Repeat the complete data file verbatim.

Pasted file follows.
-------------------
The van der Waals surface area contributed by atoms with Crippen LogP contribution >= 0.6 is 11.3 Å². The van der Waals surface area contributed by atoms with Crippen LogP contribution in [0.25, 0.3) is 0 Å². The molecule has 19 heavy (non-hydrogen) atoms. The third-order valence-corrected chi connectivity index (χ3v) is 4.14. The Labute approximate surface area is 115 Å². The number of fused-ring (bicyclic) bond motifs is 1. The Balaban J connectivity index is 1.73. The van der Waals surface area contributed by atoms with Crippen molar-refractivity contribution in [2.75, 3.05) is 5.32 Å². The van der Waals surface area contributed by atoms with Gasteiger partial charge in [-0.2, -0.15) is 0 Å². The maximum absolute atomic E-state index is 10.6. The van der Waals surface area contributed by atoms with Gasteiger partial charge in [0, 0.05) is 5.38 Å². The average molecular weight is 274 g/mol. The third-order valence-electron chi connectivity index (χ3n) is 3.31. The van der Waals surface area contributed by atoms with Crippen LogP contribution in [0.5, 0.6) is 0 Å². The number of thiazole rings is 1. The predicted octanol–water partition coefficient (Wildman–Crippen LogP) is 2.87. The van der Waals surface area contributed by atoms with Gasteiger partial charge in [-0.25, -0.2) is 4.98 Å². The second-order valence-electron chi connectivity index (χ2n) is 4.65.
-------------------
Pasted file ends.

The van der Waals surface area contributed by atoms with Crippen LogP contribution >= 0.6 is 11.3 Å². The van der Waals surface area contributed by atoms with Crippen LogP contribution in [0.25, 0.3) is 0 Å². The molecule has 19 heavy (non-hydrogen) atoms. The third-order valence-corrected chi connectivity index (χ3v) is 4.14. The Labute approximate surface area is 115 Å². The number of fused-ring (bicyclic) bond motifs is 1. The Balaban J connectivity index is 1.73. The van der Waals surface area contributed by atoms with Crippen molar-refractivity contribution in [2.75, 3.05) is 5.32 Å². The van der Waals surface area contributed by atoms with Gasteiger partial charge in [-0.2, -0.15) is 0 Å². The maximum absolute atomic E-state index is 10.6. The van der Waals surface area contributed by atoms with Gasteiger partial charge in [0, 0.05) is 5.38 Å². The average molecular weight is 274 g/mol. The third-order valence-electron chi connectivity index (χ3n) is 3.31. The van der Waals surface area contributed by atoms with Crippen LogP contribution in [0.5, 0.6) is 0 Å². The number of thiazole rings is 1. The predicted octanol–water partition coefficient (Wildman–Crippen LogP) is 2.87. The van der Waals surface area contributed by atoms with Gasteiger partial charge in [-0.25, -0.2) is 4.98 Å². The second-order valence-electron chi connectivity index (χ2n) is 4.65.